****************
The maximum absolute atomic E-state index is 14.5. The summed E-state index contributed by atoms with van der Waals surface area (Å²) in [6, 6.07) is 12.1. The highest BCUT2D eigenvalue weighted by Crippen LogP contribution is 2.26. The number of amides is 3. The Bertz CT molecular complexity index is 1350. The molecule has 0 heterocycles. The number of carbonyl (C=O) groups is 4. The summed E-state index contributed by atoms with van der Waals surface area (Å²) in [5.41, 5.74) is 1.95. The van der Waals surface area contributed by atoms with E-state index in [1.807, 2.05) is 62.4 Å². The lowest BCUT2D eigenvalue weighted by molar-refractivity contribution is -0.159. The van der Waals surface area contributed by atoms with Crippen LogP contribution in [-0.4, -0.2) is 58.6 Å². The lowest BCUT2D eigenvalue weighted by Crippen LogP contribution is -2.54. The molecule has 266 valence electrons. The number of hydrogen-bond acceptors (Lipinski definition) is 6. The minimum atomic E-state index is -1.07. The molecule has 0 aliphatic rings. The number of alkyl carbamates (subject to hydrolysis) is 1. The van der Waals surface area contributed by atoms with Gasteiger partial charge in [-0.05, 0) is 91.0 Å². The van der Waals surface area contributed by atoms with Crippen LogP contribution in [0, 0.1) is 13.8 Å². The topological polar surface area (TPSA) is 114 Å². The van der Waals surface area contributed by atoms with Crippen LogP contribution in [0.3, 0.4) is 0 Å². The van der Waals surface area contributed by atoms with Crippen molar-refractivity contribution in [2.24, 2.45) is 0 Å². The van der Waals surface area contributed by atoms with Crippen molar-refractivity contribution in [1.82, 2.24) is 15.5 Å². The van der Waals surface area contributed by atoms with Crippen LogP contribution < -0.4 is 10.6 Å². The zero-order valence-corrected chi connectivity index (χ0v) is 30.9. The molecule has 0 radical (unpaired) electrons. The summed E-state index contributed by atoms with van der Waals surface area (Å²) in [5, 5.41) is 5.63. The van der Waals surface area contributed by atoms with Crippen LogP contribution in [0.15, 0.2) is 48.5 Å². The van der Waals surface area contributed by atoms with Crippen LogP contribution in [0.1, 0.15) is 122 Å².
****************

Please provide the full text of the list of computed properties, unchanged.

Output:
The maximum absolute atomic E-state index is 14.5. The summed E-state index contributed by atoms with van der Waals surface area (Å²) in [6, 6.07) is 12.1. The highest BCUT2D eigenvalue weighted by Crippen LogP contribution is 2.26. The number of amides is 3. The Bertz CT molecular complexity index is 1350. The molecule has 0 heterocycles. The number of carbonyl (C=O) groups is 4. The summed E-state index contributed by atoms with van der Waals surface area (Å²) in [5.41, 5.74) is 1.95. The van der Waals surface area contributed by atoms with E-state index in [1.807, 2.05) is 62.4 Å². The lowest BCUT2D eigenvalue weighted by molar-refractivity contribution is -0.159. The van der Waals surface area contributed by atoms with Crippen LogP contribution in [-0.4, -0.2) is 58.6 Å². The lowest BCUT2D eigenvalue weighted by Crippen LogP contribution is -2.54. The molecule has 266 valence electrons. The number of hydrogen-bond acceptors (Lipinski definition) is 6. The minimum atomic E-state index is -1.07. The molecule has 0 aliphatic rings. The number of alkyl carbamates (subject to hydrolysis) is 1. The van der Waals surface area contributed by atoms with Gasteiger partial charge in [-0.05, 0) is 91.0 Å². The van der Waals surface area contributed by atoms with Crippen LogP contribution in [0, 0.1) is 13.8 Å². The topological polar surface area (TPSA) is 114 Å². The van der Waals surface area contributed by atoms with Crippen LogP contribution in [0.3, 0.4) is 0 Å². The van der Waals surface area contributed by atoms with Crippen molar-refractivity contribution in [2.24, 2.45) is 0 Å². The van der Waals surface area contributed by atoms with Crippen molar-refractivity contribution in [1.82, 2.24) is 15.5 Å². The van der Waals surface area contributed by atoms with Crippen LogP contribution < -0.4 is 10.6 Å². The zero-order valence-corrected chi connectivity index (χ0v) is 30.9. The molecule has 0 radical (unpaired) electrons. The summed E-state index contributed by atoms with van der Waals surface area (Å²) in [5, 5.41) is 5.63. The van der Waals surface area contributed by atoms with Crippen LogP contribution in [0.15, 0.2) is 48.5 Å². The van der Waals surface area contributed by atoms with Crippen LogP contribution in [0.1, 0.15) is 122 Å².